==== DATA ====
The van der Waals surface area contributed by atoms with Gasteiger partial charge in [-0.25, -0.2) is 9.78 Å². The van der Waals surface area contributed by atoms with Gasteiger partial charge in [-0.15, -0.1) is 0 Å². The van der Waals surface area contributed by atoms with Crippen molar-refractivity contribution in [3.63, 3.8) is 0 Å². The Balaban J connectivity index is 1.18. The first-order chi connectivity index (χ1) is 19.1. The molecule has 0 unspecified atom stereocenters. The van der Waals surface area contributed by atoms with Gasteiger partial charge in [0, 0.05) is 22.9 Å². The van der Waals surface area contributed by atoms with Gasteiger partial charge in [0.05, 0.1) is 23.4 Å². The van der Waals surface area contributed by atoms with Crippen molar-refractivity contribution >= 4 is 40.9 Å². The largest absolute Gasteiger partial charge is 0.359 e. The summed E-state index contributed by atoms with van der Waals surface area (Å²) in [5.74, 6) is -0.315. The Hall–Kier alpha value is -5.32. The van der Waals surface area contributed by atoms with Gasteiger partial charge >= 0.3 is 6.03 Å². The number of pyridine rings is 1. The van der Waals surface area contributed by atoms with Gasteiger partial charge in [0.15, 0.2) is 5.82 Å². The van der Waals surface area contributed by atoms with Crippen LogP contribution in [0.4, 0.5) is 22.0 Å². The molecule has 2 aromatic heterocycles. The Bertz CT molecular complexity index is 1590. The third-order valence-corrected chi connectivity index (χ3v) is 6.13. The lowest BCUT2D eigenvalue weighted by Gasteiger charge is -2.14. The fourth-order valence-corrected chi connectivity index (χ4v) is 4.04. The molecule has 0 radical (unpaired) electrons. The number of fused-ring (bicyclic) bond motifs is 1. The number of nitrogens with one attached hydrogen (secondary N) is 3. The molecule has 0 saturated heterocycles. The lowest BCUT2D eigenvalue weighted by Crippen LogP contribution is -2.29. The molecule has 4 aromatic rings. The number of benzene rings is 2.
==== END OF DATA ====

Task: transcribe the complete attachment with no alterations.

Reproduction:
The van der Waals surface area contributed by atoms with Gasteiger partial charge in [-0.25, -0.2) is 9.78 Å². The van der Waals surface area contributed by atoms with Gasteiger partial charge in [-0.15, -0.1) is 0 Å². The van der Waals surface area contributed by atoms with Crippen molar-refractivity contribution in [3.63, 3.8) is 0 Å². The Balaban J connectivity index is 1.18. The first-order chi connectivity index (χ1) is 19.1. The molecule has 0 unspecified atom stereocenters. The van der Waals surface area contributed by atoms with Gasteiger partial charge in [0, 0.05) is 22.9 Å². The van der Waals surface area contributed by atoms with Gasteiger partial charge in [0.05, 0.1) is 23.4 Å². The van der Waals surface area contributed by atoms with Crippen molar-refractivity contribution >= 4 is 40.9 Å². The largest absolute Gasteiger partial charge is 0.359 e. The summed E-state index contributed by atoms with van der Waals surface area (Å²) in [5.74, 6) is -0.315. The Hall–Kier alpha value is -5.32. The van der Waals surface area contributed by atoms with Gasteiger partial charge >= 0.3 is 6.03 Å². The number of pyridine rings is 1. The van der Waals surface area contributed by atoms with Gasteiger partial charge in [0.15, 0.2) is 5.82 Å². The van der Waals surface area contributed by atoms with Crippen LogP contribution in [0.4, 0.5) is 22.0 Å². The molecule has 2 aromatic heterocycles. The Bertz CT molecular complexity index is 1590. The third-order valence-corrected chi connectivity index (χ3v) is 6.13. The lowest BCUT2D eigenvalue weighted by Gasteiger charge is -2.14. The fourth-order valence-corrected chi connectivity index (χ4v) is 4.04. The molecule has 0 radical (unpaired) electrons. The number of fused-ring (bicyclic) bond motifs is 1. The number of nitrogens with one attached hydrogen (secondary N) is 3. The molecule has 0 saturated heterocycles. The lowest BCUT2D eigenvalue weighted by Crippen LogP contribution is -2.29. The molecule has 4 aromatic rings. The number of benzene rings is 2.